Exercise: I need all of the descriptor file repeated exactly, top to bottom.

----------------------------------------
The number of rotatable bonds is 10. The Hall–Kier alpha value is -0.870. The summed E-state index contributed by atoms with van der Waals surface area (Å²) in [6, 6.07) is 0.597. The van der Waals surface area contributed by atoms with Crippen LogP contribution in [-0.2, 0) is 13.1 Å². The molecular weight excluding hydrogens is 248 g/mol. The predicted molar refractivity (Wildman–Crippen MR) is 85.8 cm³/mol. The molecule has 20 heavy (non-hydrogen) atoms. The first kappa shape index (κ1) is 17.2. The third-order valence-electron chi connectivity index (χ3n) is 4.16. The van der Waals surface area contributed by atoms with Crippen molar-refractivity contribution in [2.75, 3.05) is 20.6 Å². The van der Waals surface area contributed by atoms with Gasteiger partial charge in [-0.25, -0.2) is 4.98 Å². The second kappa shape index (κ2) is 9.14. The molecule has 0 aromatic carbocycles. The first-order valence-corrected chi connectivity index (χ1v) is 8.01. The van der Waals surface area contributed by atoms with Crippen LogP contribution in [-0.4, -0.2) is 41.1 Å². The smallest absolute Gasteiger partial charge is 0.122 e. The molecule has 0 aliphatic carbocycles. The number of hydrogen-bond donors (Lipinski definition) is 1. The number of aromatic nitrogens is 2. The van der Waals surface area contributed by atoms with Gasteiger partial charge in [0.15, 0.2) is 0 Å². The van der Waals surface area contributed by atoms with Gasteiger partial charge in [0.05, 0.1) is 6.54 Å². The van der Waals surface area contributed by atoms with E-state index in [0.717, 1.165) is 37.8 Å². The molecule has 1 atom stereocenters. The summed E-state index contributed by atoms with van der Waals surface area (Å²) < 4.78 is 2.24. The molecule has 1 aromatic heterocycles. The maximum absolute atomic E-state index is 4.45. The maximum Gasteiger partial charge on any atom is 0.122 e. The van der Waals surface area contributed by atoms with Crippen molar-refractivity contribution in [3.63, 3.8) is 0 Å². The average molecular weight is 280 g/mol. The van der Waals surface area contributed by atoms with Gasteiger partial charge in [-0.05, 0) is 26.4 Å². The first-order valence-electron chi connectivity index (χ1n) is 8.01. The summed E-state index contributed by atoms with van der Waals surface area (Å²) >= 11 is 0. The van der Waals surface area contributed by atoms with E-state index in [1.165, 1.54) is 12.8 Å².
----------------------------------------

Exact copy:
The number of rotatable bonds is 10. The Hall–Kier alpha value is -0.870. The summed E-state index contributed by atoms with van der Waals surface area (Å²) in [6, 6.07) is 0.597. The van der Waals surface area contributed by atoms with Crippen LogP contribution in [-0.2, 0) is 13.1 Å². The molecular weight excluding hydrogens is 248 g/mol. The predicted molar refractivity (Wildman–Crippen MR) is 85.8 cm³/mol. The molecule has 20 heavy (non-hydrogen) atoms. The first kappa shape index (κ1) is 17.2. The third-order valence-electron chi connectivity index (χ3n) is 4.16. The van der Waals surface area contributed by atoms with Crippen molar-refractivity contribution in [2.75, 3.05) is 20.6 Å². The van der Waals surface area contributed by atoms with Gasteiger partial charge in [-0.25, -0.2) is 4.98 Å². The second kappa shape index (κ2) is 9.14. The molecule has 0 aromatic carbocycles. The first-order valence-corrected chi connectivity index (χ1v) is 8.01. The van der Waals surface area contributed by atoms with Crippen LogP contribution in [-0.4, -0.2) is 41.1 Å². The smallest absolute Gasteiger partial charge is 0.122 e. The molecule has 0 aliphatic carbocycles. The number of hydrogen-bond donors (Lipinski definition) is 1. The number of aromatic nitrogens is 2. The van der Waals surface area contributed by atoms with Gasteiger partial charge in [0.15, 0.2) is 0 Å². The van der Waals surface area contributed by atoms with Gasteiger partial charge in [0.05, 0.1) is 6.54 Å². The van der Waals surface area contributed by atoms with E-state index in [0.717, 1.165) is 37.8 Å². The molecule has 1 atom stereocenters. The summed E-state index contributed by atoms with van der Waals surface area (Å²) < 4.78 is 2.24. The molecule has 1 aromatic heterocycles. The maximum absolute atomic E-state index is 4.45. The maximum Gasteiger partial charge on any atom is 0.122 e. The van der Waals surface area contributed by atoms with Crippen molar-refractivity contribution in [3.63, 3.8) is 0 Å². The average molecular weight is 280 g/mol. The van der Waals surface area contributed by atoms with Gasteiger partial charge in [-0.05, 0) is 26.4 Å². The first-order valence-electron chi connectivity index (χ1n) is 8.01. The summed E-state index contributed by atoms with van der Waals surface area (Å²) >= 11 is 0. The van der Waals surface area contributed by atoms with E-state index in [1.165, 1.54) is 12.8 Å².